Jul
01

Post #3: Done with RTH! Back to Oncogenesis

Hi everyone! I am very excited to share with you my results for my RTH experiments. So far, have not found a significant difference in N/C ratios between the wild-type receptor, and the mutant TRa1 receptors.

Figure 1 shows the images I obtained from the fluorescent microscope. As we can see, there is no difference in localization patterns; all of the variants were mostly localized to the cell’s nucleus.

 

Fig 1. Cells expressing wild type TR-a1, Mutant 1 and Mutant 2. The FITC channel represents the GFP-tagged receptor, while DAPI represents the cell's nuclei.

Fig 1. Cells expressing wild type TR-a1, Mutant 1 and Mutant 2. The FITC channel represents the GFP-tagged receptor, while DAPI represents the cell’s nuclei.

In the next couple of weeks, I will move away from RTH and go back to my research on TR oncogenesis. I will be working with receptor tc-TRa1 a mutant that was originally found in tissues of patients with thyroid cancer. This mutant has a residue substitution in the receptor’s NLS-2, and in my previous research in the Allison lab, it exhibited significant cytosolic distributions with a tendency to form protein aggregates (Figure 2).

Fig 2. Mutant tc-TR-a1. The blue represents DAPI-stained nuclei, and the green represents the GFP-tagged receptor.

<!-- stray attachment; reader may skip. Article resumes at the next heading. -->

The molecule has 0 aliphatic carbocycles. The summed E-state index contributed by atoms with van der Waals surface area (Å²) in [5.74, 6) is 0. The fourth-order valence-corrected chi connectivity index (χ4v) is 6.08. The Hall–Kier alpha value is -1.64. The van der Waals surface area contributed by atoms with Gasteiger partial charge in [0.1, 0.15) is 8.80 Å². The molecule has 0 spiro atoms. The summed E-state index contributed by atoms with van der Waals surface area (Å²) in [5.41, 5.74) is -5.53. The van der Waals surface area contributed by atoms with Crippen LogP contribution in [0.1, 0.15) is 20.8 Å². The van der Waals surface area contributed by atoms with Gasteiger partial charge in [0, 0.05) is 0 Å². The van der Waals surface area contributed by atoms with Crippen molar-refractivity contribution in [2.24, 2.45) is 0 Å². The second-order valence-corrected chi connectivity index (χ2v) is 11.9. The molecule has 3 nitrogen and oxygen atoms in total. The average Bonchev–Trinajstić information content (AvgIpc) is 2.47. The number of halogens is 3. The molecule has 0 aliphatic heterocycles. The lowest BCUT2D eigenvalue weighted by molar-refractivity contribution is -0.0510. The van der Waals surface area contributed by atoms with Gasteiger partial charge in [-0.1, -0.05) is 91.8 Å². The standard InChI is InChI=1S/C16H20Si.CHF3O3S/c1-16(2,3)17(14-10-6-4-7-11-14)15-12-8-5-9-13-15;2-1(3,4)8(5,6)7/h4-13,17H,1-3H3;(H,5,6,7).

Fig 2. Mutant tc-TR-a1. The blue represents DAPI-stained nuclei, and the green represents the GFP-tagged receptor.

 

My plan over the next couple weeks is to co-express this mutant receptor in HeLa cells, alongside a marker for protein aggregation. I will be using DNA expressing protein light chain 3 (LC3). LC3 is commonly found in sites of cell autophagy – a process that regulates the degradation of organelles and cellular debris. We hypothesize that if these protein aggregates are being degraded by the cell through autophagy, then we should see some overlap between our receptor and our light chain 3.

I can’t wait to share my results with you!

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